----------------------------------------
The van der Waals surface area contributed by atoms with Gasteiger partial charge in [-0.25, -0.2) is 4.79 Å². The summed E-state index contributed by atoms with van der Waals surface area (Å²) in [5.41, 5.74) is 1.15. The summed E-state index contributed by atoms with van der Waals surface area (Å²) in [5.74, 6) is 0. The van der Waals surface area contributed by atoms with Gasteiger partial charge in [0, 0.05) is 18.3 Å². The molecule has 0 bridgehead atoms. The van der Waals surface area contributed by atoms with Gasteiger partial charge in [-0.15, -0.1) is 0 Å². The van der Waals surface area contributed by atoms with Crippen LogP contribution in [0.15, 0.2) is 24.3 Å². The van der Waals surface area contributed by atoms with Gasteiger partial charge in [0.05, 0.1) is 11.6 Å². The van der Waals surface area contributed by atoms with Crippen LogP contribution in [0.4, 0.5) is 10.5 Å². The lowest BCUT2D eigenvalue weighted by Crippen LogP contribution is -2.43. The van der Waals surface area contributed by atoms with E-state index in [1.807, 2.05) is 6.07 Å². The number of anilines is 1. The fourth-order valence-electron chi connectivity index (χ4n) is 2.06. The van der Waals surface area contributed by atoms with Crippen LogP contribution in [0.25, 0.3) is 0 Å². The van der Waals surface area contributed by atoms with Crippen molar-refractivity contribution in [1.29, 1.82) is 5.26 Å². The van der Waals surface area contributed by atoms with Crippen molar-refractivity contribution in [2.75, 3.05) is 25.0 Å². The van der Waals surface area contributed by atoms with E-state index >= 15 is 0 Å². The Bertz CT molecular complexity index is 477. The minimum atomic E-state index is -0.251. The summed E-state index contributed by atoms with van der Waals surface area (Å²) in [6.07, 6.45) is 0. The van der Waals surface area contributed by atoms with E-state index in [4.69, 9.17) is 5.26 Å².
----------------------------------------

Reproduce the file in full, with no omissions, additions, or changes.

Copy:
The van der Waals surface area contributed by atoms with Gasteiger partial charge in [-0.25, -0.2) is 4.79 Å². The summed E-state index contributed by atoms with van der Waals surface area (Å²) in [5.41, 5.74) is 1.15. The summed E-state index contributed by atoms with van der Waals surface area (Å²) in [5.74, 6) is 0. The van der Waals surface area contributed by atoms with Gasteiger partial charge in [0, 0.05) is 18.3 Å². The molecule has 0 bridgehead atoms. The van der Waals surface area contributed by atoms with Gasteiger partial charge in [-0.15, -0.1) is 0 Å². The van der Waals surface area contributed by atoms with Crippen LogP contribution in [0.15, 0.2) is 24.3 Å². The van der Waals surface area contributed by atoms with Gasteiger partial charge in [0.05, 0.1) is 11.6 Å². The van der Waals surface area contributed by atoms with Crippen LogP contribution in [0.4, 0.5) is 10.5 Å². The lowest BCUT2D eigenvalue weighted by Crippen LogP contribution is -2.43. The van der Waals surface area contributed by atoms with E-state index in [1.807, 2.05) is 6.07 Å². The number of anilines is 1. The fourth-order valence-electron chi connectivity index (χ4n) is 2.06. The van der Waals surface area contributed by atoms with Crippen LogP contribution in [0.25, 0.3) is 0 Å². The van der Waals surface area contributed by atoms with Crippen molar-refractivity contribution in [1.29, 1.82) is 5.26 Å². The van der Waals surface area contributed by atoms with Crippen molar-refractivity contribution in [2.75, 3.05) is 25.0 Å². The van der Waals surface area contributed by atoms with E-state index >= 15 is 0 Å². The Bertz CT molecular complexity index is 477. The minimum atomic E-state index is -0.251. The summed E-state index contributed by atoms with van der Waals surface area (Å²) in [6.07, 6.45) is 0. The van der Waals surface area contributed by atoms with E-state index in [4.69, 9.17) is 5.26 Å².